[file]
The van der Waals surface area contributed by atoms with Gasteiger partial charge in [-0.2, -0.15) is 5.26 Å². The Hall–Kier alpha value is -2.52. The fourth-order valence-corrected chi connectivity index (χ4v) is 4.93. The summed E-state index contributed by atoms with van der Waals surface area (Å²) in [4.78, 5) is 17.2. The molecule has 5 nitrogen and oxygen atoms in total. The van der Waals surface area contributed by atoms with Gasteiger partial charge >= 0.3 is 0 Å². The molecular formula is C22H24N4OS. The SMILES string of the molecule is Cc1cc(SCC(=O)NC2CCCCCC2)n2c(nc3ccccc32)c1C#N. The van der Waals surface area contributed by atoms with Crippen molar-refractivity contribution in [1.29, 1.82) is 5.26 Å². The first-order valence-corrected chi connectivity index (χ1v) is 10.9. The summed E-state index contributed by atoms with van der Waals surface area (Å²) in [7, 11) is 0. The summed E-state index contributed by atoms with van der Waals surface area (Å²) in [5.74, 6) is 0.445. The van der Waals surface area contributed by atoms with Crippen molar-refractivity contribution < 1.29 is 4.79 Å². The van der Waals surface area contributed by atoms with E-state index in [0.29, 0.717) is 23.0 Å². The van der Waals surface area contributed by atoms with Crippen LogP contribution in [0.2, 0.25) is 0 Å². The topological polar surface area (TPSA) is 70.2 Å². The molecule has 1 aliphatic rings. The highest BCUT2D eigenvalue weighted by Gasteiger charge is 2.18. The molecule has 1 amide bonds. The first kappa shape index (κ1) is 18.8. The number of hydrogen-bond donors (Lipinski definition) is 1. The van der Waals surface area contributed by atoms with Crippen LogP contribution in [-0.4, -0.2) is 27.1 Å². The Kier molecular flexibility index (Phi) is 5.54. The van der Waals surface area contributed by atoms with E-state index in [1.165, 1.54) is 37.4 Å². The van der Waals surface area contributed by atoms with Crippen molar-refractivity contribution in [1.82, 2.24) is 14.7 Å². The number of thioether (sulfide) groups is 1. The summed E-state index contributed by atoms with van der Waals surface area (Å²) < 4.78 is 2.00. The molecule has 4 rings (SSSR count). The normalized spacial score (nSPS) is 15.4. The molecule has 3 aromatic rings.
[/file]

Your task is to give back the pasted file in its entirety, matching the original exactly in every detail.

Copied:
The van der Waals surface area contributed by atoms with Gasteiger partial charge in [-0.2, -0.15) is 5.26 Å². The Hall–Kier alpha value is -2.52. The fourth-order valence-corrected chi connectivity index (χ4v) is 4.93. The summed E-state index contributed by atoms with van der Waals surface area (Å²) in [4.78, 5) is 17.2. The molecule has 5 nitrogen and oxygen atoms in total. The van der Waals surface area contributed by atoms with Gasteiger partial charge >= 0.3 is 0 Å². The molecular formula is C22H24N4OS. The SMILES string of the molecule is Cc1cc(SCC(=O)NC2CCCCCC2)n2c(nc3ccccc32)c1C#N. The van der Waals surface area contributed by atoms with Crippen molar-refractivity contribution in [1.29, 1.82) is 5.26 Å². The first-order valence-corrected chi connectivity index (χ1v) is 10.9. The summed E-state index contributed by atoms with van der Waals surface area (Å²) in [7, 11) is 0. The summed E-state index contributed by atoms with van der Waals surface area (Å²) in [5.74, 6) is 0.445. The van der Waals surface area contributed by atoms with Crippen molar-refractivity contribution < 1.29 is 4.79 Å². The van der Waals surface area contributed by atoms with E-state index in [0.29, 0.717) is 23.0 Å². The van der Waals surface area contributed by atoms with Crippen LogP contribution in [0.2, 0.25) is 0 Å². The topological polar surface area (TPSA) is 70.2 Å². The molecule has 1 aliphatic rings. The highest BCUT2D eigenvalue weighted by Gasteiger charge is 2.18. The molecule has 1 amide bonds. The first kappa shape index (κ1) is 18.8. The number of hydrogen-bond donors (Lipinski definition) is 1. The van der Waals surface area contributed by atoms with Crippen LogP contribution in [-0.4, -0.2) is 27.1 Å². The Kier molecular flexibility index (Phi) is 5.54. The van der Waals surface area contributed by atoms with E-state index in [1.165, 1.54) is 37.4 Å². The van der Waals surface area contributed by atoms with Crippen molar-refractivity contribution in [1.82, 2.24) is 14.7 Å². The number of thioether (sulfide) groups is 1. The summed E-state index contributed by atoms with van der Waals surface area (Å²) < 4.78 is 2.00. The molecule has 4 rings (SSSR count). The normalized spacial score (nSPS) is 15.4. The molecule has 3 aromatic rings.